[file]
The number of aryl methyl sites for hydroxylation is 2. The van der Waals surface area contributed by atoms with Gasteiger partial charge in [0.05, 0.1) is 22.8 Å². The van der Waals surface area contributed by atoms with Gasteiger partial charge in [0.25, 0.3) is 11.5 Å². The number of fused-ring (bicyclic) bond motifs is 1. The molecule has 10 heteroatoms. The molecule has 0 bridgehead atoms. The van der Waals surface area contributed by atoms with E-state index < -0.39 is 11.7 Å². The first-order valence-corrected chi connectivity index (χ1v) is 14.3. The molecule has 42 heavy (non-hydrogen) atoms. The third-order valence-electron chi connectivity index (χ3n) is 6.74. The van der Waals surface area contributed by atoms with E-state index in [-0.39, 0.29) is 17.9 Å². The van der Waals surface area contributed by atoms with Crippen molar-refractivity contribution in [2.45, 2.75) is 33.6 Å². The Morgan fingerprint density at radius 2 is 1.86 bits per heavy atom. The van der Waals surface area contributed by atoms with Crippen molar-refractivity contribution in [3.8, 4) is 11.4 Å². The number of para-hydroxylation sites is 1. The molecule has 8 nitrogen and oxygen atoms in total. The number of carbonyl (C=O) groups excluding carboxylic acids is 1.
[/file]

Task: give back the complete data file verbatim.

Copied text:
The number of aryl methyl sites for hydroxylation is 2. The van der Waals surface area contributed by atoms with Gasteiger partial charge in [0.05, 0.1) is 22.8 Å². The van der Waals surface area contributed by atoms with Gasteiger partial charge in [0.25, 0.3) is 11.5 Å². The number of fused-ring (bicyclic) bond motifs is 1. The molecule has 10 heteroatoms. The molecule has 0 bridgehead atoms. The van der Waals surface area contributed by atoms with E-state index < -0.39 is 11.7 Å². The first-order valence-corrected chi connectivity index (χ1v) is 14.3. The molecule has 42 heavy (non-hydrogen) atoms. The third-order valence-electron chi connectivity index (χ3n) is 6.74. The van der Waals surface area contributed by atoms with E-state index in [-0.39, 0.29) is 17.9 Å². The van der Waals surface area contributed by atoms with Crippen molar-refractivity contribution in [2.45, 2.75) is 33.6 Å². The Morgan fingerprint density at radius 2 is 1.86 bits per heavy atom. The van der Waals surface area contributed by atoms with Crippen molar-refractivity contribution in [3.8, 4) is 11.4 Å². The number of para-hydroxylation sites is 1. The molecule has 8 nitrogen and oxygen atoms in total. The number of carbonyl (C=O) groups excluding carboxylic acids is 1.